6. — As to this, I have only to say that here, I believe, is the REAL root of the whole error. I trust H. Craik is indeed a dear child of God, and one, it may be, who has done good service in days past. Many a sweet labour of love of his, and many a sweet word of his about the person and work of Christ I can recall. Alas! of poor Mr. Newton, in a seventeen years' intimacy, I cannot recall one single expression such as I can comfort my heart with — or as enables me to say, "Surely that was the utterance of a poor sinner's heart touched by grace": not one such prayer, sermon, breathing, or thought can I recall. Mr. Newton's supposed mental superiority may have attraction for Mr. Craik, and the many hard questions the former has raised may have given him a place in Mr. C.'s mind. Certainly, in this question Mr. Newton took the lead. And as certainly, Mr. Craik of 1848 is not the same in doctrine as Mr. Craik of 1832-1844. As to this subject, the solution of the whole is found in the first clause (of 5): — "With regard to illustrations, statements, etc., used in discussing questions of difficult solution." The questions at issue are prohibited us in scripture: "No one knoweth the Son, save the Father only." No wonder if, like every one else who endeavours to understand (discuss, is the word) questions about the Lord's person, Mr. C. only makes statements which are in collision with scripture, and offensive to his brethren. And I beg to observe, that Mr. Craik does not confine himself (as I have endeavoured to do) to showing out the inconsistency of statements made with scripture; but goes on to discuss the question, as of understanding, which Scripture presents as "above understanding," though presented to simple faith. As to the common faith, I ought to know it, and how to contend for it: Scripture enjoins me to do so. As to the faith of the catholic church in all ages* being repudiated — I do not like the reference to it; what is called so, has no authority with the man of God, and is constantly only partially correct, and if honoured as such, always misleads the soul.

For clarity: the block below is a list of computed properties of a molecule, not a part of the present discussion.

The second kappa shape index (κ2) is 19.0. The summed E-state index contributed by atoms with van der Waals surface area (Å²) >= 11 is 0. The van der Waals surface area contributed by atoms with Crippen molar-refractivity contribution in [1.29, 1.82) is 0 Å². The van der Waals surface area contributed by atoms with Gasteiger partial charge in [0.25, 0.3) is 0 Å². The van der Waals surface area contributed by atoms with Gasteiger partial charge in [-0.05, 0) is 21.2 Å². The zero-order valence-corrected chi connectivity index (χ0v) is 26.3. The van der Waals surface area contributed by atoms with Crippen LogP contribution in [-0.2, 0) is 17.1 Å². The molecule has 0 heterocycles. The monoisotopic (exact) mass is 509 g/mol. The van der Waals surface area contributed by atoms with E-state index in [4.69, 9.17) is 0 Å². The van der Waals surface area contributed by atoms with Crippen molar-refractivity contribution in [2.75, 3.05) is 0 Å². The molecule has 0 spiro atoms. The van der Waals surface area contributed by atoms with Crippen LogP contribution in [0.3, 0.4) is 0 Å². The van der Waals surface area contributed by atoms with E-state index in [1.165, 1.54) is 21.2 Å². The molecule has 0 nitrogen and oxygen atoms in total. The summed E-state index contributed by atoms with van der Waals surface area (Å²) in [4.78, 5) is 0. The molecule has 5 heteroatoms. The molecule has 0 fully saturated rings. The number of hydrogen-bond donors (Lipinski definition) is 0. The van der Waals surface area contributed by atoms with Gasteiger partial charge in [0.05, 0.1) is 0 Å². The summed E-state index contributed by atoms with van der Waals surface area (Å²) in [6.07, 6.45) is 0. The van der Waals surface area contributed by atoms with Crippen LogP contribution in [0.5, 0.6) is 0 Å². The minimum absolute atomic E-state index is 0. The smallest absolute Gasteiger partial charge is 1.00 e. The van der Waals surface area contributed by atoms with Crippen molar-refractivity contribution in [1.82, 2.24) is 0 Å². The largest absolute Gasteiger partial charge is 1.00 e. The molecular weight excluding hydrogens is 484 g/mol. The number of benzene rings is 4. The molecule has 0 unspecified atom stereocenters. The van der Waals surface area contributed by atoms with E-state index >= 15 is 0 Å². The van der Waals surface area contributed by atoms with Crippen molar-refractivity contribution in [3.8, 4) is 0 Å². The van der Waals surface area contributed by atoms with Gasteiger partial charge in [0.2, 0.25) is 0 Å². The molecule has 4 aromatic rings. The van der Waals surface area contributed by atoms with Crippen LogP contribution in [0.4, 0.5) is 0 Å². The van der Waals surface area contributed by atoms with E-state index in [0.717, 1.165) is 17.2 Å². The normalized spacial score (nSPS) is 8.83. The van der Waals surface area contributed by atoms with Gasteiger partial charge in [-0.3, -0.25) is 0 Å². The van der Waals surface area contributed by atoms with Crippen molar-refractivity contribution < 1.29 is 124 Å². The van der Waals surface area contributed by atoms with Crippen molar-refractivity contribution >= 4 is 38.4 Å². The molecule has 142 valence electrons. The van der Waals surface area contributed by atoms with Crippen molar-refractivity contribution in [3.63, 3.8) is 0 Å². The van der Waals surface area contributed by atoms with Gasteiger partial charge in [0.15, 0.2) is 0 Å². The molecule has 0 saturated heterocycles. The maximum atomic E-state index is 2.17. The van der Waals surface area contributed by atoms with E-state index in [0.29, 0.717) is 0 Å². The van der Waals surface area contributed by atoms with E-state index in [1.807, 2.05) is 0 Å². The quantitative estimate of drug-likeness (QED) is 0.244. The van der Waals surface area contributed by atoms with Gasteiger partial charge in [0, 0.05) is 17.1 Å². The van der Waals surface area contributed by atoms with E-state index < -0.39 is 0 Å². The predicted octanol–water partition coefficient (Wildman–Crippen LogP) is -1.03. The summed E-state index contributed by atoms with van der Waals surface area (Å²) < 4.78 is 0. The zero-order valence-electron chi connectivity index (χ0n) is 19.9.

*As the sanction of the catholic faith is pleaded in defence of an error, I add a word more as to that error: